Black Country Ales strengthens estate as it reopens Stourbridge pub: Dudley-based brewer Black Country Ales has strengthened its portfolio after reopening a pub in Stourbridge. The company has relaunched the Seven Stars following a significant refurbishment, having acquired the site in September. The Seven Stars, which is run by Paul Hicks and Liz Oakley, features 15 hand-pumps serving Black Country Ales’ own beer. There is also a variety of guest ales alongside pub snacks. Graham Manwaring, head of pubs for Black Country Ales, told the Express & Star: “We are delighted to have a chance to open The Seven Stars, which has been an iconic pub in Stourbridge for more than 100 years.” Black Country Ales has more than 30 pubs throughout the West Midlands and Shropshire.
Mildreds to go fully vegan for Veganuary: Vegetarian restaurant group Mildreds is to go fully vegan for the first time, for Veganuary 2020. Mildreds’ signature halloumi burger will be removed from the menu with fully vegan dishes such as bahn mi and pumpkin mac ‘n’ cheese added. The drinks menu will also be fully vegan, including an expanded range of plant-based milk for coffee, while the weekend brunch will use scrambled tofu instead of eggs. In total, there will be seven vegan starters, eight mains and five desserts on the menu. Development chef Sarah Wasserman said: “We moved to all-vegan dessert and cocktail menus in 2019, with great success. Veganuary is a great opportunity for us to showcase the great vegan food we have on our menu all year round.” Mildreds was founded by Diane Thomas and Jane Muir in Soho in 1988 and is credited with “reinventing vegetarian food”. The other Mildreds restaurants are in Camden, King’s Cross and Dalston. The company appointed Luke Bishop, formerly of Polpo, as managing director in July.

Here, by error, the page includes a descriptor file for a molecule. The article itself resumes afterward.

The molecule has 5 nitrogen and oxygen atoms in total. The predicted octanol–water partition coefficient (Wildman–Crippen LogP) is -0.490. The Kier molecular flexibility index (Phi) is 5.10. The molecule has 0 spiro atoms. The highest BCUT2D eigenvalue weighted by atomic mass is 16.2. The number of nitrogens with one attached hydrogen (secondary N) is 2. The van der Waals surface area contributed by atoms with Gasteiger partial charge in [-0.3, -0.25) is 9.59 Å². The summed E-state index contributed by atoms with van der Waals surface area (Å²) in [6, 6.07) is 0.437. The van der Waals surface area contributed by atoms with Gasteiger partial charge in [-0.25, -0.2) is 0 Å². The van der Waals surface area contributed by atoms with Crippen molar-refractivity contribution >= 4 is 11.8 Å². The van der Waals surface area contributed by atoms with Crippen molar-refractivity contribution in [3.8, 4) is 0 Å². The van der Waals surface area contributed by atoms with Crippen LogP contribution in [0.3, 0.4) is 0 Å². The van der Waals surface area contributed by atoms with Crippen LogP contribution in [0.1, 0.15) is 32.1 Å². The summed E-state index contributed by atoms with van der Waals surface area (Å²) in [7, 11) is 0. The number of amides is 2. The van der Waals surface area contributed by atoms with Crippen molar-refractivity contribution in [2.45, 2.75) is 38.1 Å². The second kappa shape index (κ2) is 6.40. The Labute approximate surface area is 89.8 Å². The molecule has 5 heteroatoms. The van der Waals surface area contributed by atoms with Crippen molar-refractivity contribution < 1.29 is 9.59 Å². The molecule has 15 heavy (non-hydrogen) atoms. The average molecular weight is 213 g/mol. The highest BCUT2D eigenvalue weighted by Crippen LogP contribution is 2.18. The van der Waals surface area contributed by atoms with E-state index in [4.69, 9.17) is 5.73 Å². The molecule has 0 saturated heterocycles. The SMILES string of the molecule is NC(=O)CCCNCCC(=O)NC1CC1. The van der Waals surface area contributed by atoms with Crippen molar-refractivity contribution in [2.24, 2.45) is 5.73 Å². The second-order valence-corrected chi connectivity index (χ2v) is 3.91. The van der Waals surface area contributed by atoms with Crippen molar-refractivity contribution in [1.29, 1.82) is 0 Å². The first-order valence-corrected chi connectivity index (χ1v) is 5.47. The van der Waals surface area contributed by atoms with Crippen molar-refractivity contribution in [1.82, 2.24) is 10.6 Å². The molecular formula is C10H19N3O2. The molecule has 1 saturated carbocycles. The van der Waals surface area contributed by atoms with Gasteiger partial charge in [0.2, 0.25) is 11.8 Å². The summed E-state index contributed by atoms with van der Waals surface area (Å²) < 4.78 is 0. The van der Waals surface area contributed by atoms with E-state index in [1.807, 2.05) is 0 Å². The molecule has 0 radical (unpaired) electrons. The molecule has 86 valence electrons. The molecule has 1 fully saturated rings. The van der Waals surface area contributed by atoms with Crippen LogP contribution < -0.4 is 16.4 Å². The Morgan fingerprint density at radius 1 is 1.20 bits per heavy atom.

Former Galvin chef launches bijou restaurant in Paddington: Former Galvin chef Christos Siomadis has launched a 12-seater restaurant in Paddington. Siomadis, who has also worked at Skylon and The George Club in Mayfair, has opened The Hyde in the Roseate House London boutique hotel in Westbourne Terrace. His modern European menu includes scallop ceviche with avocado sorbet; halibut with black ravioli and tiger prawn mousse; and cold chocolate fondant with green matcha “snow”, Hot Dinners reports.
Great Northern Group to convert Trent Bridge bar to new concept: Nottingham-based independent bar company Great Northern Group is to convert its Southbank Bar at Trent Bridge to a new concept. The venue, which opened in 1998, will close on New Year’s Day for a refurbishment, while its sister site in the city centre will remain open. Managing director Dave Willans said: “Southbank has been here for 21 years. It’s a spiritual home to many and we’ve shown thousands of matches on our screens. We feel it’s time to change direction altogether so it will turn into a bar and kitchen that’s closer to Copper and Refinery in its ideas with a superb terrace and an innovative but simple menu.” Great Northern Group recently restructured with a view to further growth. The company now consists of 11 pubs and bars, including four venues under its flagship Copper brand. Willans said: “We aren’t going to expand for the sake of it but we’re interested in the right venues. We want to do our own thing in our own way and are in the fortunate position of not answering to investors. We’re agile enough to take advantage of opportunities as they arise.”